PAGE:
The confidence of the nation’s home builders fell again, primarily due to a drop in the underlying index that measures prospective buyer traffic.  The National Association of Home Builders (NAHB) reported its monthly confidence index fell two points from the previous month to 77 in April.  The index remains at its lowest level since September.  Still, readings above 50 indicate that more home builders believe that conditions are good rather than poor.  The last time the index dropped below 50 was back in April of 2020—at the start of the COVID-19 pandemic.  A separate survey from BTIG and HomeSphere found that 42% of home builders believe that interest rates are negatively affecting their business, up from less than 22% in January.  Nevertheless, the survey still found that sales were up in March for small- and mid-sized home builders, and most had raised prices.  Robert Dietz, chief economist for the NAHB, said in the report, “The housing market faces an inflection point as an unexpectedly quick rise in interest rates, rising home prices and escalating material costs have significantly decreased housing affordability conditions, particularly in the crucial entry-level market.”

A pair of “flash” or preliminary surveys by S&P showed high inflation is sapping the U.S. economy as consumers are balking at higher prices.  S&P’s flash U.S. services index fell this month to a three-month low of 54.7, erasing a sizeable gain from the prior month.  Meanwhile, its flash index for the manufacturing sector edged up to a seven-month high of 59.7.  Prices rose at the fastest pace on record.  As a result, S&P found, it “dampened customer demand.”  With numbers over 50 signaling growth, the headline numbers appear positive.  However, the details of the survey showed widespread worries over inflation and ongoing shortages of supplies and labor.  Executives are worried about the future, especially with the Federal Reserve now hiking interest rates.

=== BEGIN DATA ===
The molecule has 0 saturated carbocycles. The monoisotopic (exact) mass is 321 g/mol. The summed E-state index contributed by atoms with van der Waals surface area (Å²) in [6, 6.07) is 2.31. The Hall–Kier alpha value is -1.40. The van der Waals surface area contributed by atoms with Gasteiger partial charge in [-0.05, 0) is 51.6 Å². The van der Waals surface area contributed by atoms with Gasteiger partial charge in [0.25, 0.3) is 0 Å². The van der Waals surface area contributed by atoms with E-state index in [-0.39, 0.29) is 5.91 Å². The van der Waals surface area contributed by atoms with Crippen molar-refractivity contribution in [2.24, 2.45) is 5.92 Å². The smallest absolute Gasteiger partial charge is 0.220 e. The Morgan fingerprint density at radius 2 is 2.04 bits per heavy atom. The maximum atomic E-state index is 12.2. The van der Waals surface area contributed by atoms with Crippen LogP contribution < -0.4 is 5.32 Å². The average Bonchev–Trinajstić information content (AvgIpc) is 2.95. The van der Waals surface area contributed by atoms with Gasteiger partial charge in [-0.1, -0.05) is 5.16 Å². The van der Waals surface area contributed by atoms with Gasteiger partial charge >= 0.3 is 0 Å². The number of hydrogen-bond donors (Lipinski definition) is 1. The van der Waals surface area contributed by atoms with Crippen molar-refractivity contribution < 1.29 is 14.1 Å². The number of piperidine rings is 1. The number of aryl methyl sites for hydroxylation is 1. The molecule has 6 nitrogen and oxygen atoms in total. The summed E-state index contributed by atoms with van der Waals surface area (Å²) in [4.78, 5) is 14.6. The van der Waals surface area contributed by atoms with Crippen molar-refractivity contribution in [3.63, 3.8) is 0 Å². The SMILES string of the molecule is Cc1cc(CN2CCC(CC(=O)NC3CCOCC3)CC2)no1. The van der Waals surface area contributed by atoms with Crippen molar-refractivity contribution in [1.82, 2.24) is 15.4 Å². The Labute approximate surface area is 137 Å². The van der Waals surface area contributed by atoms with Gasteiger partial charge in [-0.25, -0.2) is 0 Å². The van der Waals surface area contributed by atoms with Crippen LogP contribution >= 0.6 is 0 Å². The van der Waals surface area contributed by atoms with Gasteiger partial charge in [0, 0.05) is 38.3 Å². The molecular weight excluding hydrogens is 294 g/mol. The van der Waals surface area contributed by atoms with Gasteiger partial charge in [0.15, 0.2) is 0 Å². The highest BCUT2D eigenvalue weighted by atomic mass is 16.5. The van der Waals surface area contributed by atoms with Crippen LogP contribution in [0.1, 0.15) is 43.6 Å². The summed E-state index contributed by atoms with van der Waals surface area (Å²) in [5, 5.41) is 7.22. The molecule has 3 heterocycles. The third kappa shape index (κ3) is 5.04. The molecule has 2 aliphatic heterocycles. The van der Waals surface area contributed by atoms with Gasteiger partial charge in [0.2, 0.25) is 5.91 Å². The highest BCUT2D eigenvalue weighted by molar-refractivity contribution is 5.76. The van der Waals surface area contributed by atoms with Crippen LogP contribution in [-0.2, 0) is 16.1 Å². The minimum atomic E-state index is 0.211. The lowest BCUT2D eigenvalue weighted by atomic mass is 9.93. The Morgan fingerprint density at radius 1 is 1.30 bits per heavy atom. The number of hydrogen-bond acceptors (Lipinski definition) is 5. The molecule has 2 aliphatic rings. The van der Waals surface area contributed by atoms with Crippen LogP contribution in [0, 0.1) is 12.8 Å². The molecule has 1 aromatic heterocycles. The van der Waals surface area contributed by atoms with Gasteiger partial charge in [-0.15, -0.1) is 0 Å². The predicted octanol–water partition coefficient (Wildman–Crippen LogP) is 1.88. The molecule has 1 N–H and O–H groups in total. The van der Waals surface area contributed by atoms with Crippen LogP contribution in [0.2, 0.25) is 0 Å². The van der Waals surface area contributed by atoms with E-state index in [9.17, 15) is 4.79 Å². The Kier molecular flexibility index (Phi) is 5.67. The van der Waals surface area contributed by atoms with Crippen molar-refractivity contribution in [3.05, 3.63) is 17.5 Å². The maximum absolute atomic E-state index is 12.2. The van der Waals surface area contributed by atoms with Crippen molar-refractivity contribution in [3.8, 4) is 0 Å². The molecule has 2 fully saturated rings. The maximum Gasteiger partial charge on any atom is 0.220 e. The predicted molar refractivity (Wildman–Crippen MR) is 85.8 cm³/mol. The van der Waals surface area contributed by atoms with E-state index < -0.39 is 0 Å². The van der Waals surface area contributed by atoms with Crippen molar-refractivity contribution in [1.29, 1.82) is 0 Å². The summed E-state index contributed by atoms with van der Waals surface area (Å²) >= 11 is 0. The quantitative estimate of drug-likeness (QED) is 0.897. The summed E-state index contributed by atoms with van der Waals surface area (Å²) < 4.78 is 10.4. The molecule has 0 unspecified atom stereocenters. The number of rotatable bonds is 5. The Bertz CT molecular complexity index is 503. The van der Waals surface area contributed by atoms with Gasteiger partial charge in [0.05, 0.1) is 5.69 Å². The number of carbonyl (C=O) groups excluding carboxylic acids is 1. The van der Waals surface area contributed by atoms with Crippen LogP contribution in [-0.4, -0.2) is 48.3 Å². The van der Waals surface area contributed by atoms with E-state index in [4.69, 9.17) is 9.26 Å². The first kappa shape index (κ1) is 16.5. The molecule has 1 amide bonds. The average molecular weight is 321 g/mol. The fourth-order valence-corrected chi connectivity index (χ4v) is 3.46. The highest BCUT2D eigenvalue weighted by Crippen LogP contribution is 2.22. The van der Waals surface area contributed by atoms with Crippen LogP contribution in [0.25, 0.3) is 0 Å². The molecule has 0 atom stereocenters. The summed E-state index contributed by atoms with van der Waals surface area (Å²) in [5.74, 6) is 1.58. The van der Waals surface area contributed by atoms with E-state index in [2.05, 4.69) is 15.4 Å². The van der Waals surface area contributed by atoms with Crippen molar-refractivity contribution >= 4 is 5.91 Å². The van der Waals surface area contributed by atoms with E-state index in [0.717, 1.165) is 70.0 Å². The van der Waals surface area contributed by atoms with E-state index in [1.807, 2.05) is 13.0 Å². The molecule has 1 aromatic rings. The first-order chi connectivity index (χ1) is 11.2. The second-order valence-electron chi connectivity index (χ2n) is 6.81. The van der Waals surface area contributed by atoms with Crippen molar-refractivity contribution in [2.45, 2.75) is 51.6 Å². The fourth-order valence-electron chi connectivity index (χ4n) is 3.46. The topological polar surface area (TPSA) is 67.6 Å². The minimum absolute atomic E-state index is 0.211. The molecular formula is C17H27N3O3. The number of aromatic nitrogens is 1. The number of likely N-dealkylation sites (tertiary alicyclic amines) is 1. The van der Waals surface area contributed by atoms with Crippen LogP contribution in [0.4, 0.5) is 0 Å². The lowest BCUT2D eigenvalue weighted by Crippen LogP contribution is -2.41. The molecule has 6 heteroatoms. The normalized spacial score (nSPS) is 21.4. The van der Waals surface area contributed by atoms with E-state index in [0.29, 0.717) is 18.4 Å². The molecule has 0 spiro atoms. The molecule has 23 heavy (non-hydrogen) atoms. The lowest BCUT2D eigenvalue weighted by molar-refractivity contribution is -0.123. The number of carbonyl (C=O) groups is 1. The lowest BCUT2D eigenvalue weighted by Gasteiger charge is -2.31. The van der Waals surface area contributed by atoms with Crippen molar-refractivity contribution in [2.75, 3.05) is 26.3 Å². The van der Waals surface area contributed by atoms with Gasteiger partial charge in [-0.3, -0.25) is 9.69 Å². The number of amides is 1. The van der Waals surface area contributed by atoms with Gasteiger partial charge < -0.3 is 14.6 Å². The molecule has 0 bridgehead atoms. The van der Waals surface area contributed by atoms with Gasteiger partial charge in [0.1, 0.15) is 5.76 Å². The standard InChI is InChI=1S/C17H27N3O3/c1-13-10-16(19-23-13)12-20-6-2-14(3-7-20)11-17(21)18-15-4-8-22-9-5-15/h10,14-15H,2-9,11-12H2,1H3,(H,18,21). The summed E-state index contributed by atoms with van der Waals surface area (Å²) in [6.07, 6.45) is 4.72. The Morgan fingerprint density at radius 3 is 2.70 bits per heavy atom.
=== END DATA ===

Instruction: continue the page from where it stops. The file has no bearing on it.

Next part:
The U.S. economy continued to expand at a “moderate” pace through the beginning of April, but high inflation showed little sign of letting up in “the coming months”, according to a Federal Reserve survey.  The survey, known as the ‘Beige Book’, is a collection of anecdotal reports from each of Federal Reserve’s regional banks, found little evidence inflation is set to turn sharply lower.  Businesses reported being forced to pay higher wages due to a tight labor market, continued supply-chain bottlenecks, and rising prices for just about everything.  “Firms in most Districts expected inflationary pressures to continue over the coming months,” the Beige Book said.  Notably, there was hardly any talk of the threat of a recession.  Only one business person surveyed mentioned the possibility.

Sources:  All index- and returns-data from Yahoo Finance; news from Reuters, Barron’s, Wall St. Journal, Bloomberg.com, ft.com, guggenheimpartners.com, zerohedge.com, ritholtz.com, markit.com, financialpost.com, Eurostat,0020Statistics Canada, Yahoo! Finance, stocksandnews.com, marketwatch.com, wantchinatimes.com, BBC, 361capital.com, pensionpartners.com, cnbc.com, FactSet.